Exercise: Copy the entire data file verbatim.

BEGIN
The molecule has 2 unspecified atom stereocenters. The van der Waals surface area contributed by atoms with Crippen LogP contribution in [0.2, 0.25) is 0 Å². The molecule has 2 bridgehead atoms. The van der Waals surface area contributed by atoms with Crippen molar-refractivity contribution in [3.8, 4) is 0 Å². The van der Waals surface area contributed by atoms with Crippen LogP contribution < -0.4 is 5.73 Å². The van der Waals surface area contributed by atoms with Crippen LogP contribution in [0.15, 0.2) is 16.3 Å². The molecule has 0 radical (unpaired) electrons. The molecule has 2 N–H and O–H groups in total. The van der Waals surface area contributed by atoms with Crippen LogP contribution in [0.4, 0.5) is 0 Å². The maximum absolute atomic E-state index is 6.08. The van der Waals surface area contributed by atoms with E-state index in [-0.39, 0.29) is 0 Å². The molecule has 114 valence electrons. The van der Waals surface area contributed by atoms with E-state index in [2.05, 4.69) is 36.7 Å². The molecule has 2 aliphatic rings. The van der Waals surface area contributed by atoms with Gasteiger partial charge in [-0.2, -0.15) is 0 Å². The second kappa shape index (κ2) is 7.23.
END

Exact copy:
The molecule has 2 unspecified atom stereocenters. The van der Waals surface area contributed by atoms with Crippen LogP contribution in [0.2, 0.25) is 0 Å². The molecule has 2 bridgehead atoms. The van der Waals surface area contributed by atoms with Crippen molar-refractivity contribution in [3.8, 4) is 0 Å². The van der Waals surface area contributed by atoms with Crippen LogP contribution < -0.4 is 5.73 Å². The van der Waals surface area contributed by atoms with Crippen LogP contribution in [0.15, 0.2) is 16.3 Å². The molecule has 0 radical (unpaired) electrons. The molecule has 2 N–H and O–H groups in total. The van der Waals surface area contributed by atoms with Crippen LogP contribution in [0.4, 0.5) is 0 Å². The maximum absolute atomic E-state index is 6.08. The van der Waals surface area contributed by atoms with E-state index in [-0.39, 0.29) is 0 Å². The molecule has 114 valence electrons. The van der Waals surface area contributed by atoms with E-state index in [2.05, 4.69) is 36.7 Å². The molecule has 2 aliphatic rings. The van der Waals surface area contributed by atoms with Gasteiger partial charge in [-0.2, -0.15) is 0 Å². The second kappa shape index (κ2) is 7.23.